The data collected on the fan in 17th and 18th century dictionaries will be cross-referenced and complemented by other types of textual sources, as well as with visual sources and material objects (see appropriate sections on this page).
Below are listed the definitions for the fan that have been collected by the partners in a number of 17th and 18th century dictionaries and in ethymological dictionaries (where no dictionaries from the period were accessible).
The following Research Collaborators / Partners have made a contribution to the material presented below: Corinne Thépaut-Cabasset (French), Patrik Steorn and Lena Dahrén (Swedish), Barbara Furlotti (Italian), Maj Ringgaard & Sabina Odgaard Heape (Danish), Jasmina Bolfek-Radovani (English).
Search in French Dictionaries:
A. Furetière,1690 – “Les dames en France portent de petits éventails de peau pour se rafraîchir en l’été”.
Académie française, 1762 - “Papier, taffetas étendu sur de petits bâtons plats qui se replient les uns sur les autres, & dont on se sert pour s’éventer. Les bâtons d’un éventail. Un éventail de peau de senteur. Un éventail de papier de la Chine. Un éventail de plumes. Un éventail qui joue bien. Tenir un éventail à la main. Il n’y a guère que les femmes qui portent des éventails. Eventailliste : Ouvrier qui fait, qui monte les éventails”.
Search in Swedish Dictionaries:
SAOB online: “A tool for keeping [women] cool. Known in Swedish sources since 1635 (Royal Wardrobe). In 1760s fans made of turkey feathers where used”.
Download definition in Swedish from the SOAB online here.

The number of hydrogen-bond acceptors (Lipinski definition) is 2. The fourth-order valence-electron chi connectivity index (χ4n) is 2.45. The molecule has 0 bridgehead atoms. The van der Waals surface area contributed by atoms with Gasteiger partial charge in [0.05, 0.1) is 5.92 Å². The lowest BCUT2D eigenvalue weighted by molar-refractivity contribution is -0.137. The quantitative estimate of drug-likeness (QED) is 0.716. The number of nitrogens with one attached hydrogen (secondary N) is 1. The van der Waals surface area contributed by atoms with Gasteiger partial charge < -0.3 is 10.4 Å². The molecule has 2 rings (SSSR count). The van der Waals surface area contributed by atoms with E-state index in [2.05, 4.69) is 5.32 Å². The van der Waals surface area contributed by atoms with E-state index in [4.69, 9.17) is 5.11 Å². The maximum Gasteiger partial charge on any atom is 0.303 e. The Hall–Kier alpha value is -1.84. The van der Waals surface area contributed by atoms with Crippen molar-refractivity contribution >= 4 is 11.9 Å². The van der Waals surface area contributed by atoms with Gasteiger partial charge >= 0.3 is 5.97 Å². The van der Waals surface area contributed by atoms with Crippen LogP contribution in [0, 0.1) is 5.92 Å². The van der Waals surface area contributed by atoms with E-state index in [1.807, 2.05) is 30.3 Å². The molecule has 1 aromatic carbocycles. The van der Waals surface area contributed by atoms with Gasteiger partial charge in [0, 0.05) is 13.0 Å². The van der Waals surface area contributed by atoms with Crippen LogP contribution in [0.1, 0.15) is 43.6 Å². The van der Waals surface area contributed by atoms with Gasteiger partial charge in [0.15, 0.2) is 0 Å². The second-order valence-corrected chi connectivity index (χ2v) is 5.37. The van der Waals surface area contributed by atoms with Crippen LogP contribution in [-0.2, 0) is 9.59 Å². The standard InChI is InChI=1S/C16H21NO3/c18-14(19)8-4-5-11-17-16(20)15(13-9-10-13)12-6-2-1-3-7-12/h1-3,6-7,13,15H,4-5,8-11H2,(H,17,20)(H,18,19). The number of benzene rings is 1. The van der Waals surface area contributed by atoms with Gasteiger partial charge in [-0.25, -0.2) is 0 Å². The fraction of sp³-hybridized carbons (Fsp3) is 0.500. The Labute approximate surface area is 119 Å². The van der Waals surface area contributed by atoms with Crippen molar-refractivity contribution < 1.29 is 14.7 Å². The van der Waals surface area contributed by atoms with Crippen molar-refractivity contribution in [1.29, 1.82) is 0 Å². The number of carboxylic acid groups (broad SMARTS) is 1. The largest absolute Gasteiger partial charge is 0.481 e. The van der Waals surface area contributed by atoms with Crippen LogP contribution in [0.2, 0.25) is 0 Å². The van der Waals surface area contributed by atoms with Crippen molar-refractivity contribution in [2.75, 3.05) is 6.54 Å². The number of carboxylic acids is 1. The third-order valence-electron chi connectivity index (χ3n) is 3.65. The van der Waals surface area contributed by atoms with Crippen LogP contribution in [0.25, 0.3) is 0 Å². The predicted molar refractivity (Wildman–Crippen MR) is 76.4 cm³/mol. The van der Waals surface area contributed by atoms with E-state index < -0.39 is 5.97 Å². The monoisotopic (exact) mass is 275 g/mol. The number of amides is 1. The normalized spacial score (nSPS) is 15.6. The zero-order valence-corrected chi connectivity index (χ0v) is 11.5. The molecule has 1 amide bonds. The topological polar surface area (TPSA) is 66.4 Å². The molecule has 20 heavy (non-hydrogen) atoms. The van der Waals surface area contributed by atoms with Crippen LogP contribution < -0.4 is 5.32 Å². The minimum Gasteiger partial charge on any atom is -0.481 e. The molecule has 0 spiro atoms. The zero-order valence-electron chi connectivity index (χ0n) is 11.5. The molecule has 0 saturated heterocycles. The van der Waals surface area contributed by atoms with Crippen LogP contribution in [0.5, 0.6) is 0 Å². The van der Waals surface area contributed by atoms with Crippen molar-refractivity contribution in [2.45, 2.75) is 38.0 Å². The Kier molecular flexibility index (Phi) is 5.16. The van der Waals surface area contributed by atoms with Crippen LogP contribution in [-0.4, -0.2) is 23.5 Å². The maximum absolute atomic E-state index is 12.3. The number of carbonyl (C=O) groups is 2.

Search in English Dictionaries (in progress):
All relevant dictionaries from the Eighteen century collections online (Senate House Library London database) have been consulted. Below are two typical exemples of definitions that appear in these sources:
Kersey, J., 1702 : “To cool the face” (Kersey, John, New English dictionary: Or, Compleat collection of the most proper and significant words, commonly used in the language; with a short and clear exposition of difficult words and terms of art, London : Printed for Henry Bonwicke, at the Red Lion, and Robert Knaplock, at the Angel in St. Paul’s Church-Yard, 1702)
Martin, B., 1749 : “An ustensil used by the fairer sex to cool themselves” (Benjamin, Martin, Lingua Britannica reformata: or, a new English dictionary, London, 1749, 719pp).
Search in Italian Dictionaries:
Crusca, 1612: no definition listed. (Vocabolario degli Accademici della Crusca, Venice, 1612).
Crusca, 1728-28: “Ventaglio: arnese con che l’uomo si fa vento a cagione principlamente di sentir fresco nella stagione calda” (vol. V, p. 230), (in: Vocabolario degli Accademici della Crusca, Florence, 1729-38, vols 6.) [ENG translation: tool used to air oneself in order to cool down in the hot season].
Search in Danish Dictionaries (in progress):
Kalkar dictionary online, 1700-1950: (jf. Sol-, Struds(e)vifte): redskab, som regel ført med haanden, til at fremkalde afkøling ved luftstrøm, beskytte mod solen olgn., bestaaende af fjer ell. (navnlig) tynde plader olgn., der forneden bevæger sig om en fælles akse, saaledes at de kan foldes ud ell. slaas sammen. [ENG translation: “a device, usually conducted by hand, to induce cooling by air current, protect against the sun and the like, consisting of feathers or (mainly) thin plates and the like, which at the bottom move around a joint axis so that they can be spread or folded up.” Pflug, H. O. Den danske Pillegrim. 1707. 611.]